And the new capability can’t be added in a vacuum. Rather, it needs to be done in a centralized manner to avoid what Tellier describes as the “forgetful friend syndrome” where “we implement a great experience in onc channel, then you move to another channel and they’re like ‘who are you?’”
How does an insurer create seamless, multi-channel customer experiences that span old channels and new, without completely disrupting existing systems and processes? It’s akin to repaving a highway while cars are still driving on it.
Smart Hub CDPs at the Foundation of CX
To solve the challenge, established insurers are turning to customer data platform (CDP) solutions that are designed to serve as “smart hubs.” These CDP smart hubs are designed to 1) collect all granular customer data generated across touchpoints new and old 2) unify it to a single ID 3) make it available for self-service analysis by business users and 4) orchestrate analytics-driven experiences across every customer touchpoint, whether offline or online.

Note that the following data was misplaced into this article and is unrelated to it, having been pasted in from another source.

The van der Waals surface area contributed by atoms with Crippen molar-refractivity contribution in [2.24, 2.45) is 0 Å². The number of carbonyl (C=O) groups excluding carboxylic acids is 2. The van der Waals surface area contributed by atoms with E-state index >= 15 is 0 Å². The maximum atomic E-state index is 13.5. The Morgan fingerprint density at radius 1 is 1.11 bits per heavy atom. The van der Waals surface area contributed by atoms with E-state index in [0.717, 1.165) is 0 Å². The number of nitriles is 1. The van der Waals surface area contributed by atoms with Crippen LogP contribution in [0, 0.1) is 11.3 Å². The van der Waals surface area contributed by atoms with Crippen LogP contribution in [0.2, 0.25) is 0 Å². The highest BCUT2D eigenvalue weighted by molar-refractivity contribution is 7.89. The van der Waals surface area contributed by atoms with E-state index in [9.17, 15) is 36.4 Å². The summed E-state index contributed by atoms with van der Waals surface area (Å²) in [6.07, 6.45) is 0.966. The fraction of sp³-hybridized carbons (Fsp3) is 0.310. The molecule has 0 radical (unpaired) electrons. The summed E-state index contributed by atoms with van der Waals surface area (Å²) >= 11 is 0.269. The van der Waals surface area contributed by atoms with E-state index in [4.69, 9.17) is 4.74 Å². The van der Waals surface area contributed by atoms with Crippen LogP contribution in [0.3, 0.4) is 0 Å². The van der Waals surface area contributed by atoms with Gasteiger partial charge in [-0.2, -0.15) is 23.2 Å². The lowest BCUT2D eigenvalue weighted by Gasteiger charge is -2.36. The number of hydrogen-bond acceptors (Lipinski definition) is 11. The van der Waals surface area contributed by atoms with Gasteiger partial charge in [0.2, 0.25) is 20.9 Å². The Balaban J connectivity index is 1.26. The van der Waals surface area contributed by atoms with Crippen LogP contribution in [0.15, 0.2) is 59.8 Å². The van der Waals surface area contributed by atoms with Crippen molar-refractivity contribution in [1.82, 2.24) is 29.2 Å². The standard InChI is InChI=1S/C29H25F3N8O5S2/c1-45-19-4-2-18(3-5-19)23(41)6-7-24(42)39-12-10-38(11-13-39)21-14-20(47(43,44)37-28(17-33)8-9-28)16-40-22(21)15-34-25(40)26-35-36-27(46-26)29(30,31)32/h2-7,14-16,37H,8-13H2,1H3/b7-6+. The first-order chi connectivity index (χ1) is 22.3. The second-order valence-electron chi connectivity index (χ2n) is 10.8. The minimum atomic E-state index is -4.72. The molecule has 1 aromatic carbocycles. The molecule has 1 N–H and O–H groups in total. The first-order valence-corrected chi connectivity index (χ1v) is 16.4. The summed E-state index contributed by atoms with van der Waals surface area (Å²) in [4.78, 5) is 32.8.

Because the CDP is designed to work alongside existing technology, disruption is limited. Insurers can focus exclusively on the forward progress of their transformation strategy with maximum speed to market and maximum benefit. Enterprise-class CDPs also meet the strict privacy and security standards required of insurers—maintaining SOC 2 Type 2 compliance and supporting standards such as GDPR, CCPA, HIPAA and others. Freeing up the entire organization, from IT to business, to focus on the customer.
For its solution, Genworth chose the ActionIQ CDP. “We knew we needed to find a smart hub. Or as we like to call it, our partnership with ActionIQ. It’s the brain that orchestrates everything we need,” says Watts.
Transforming the Organization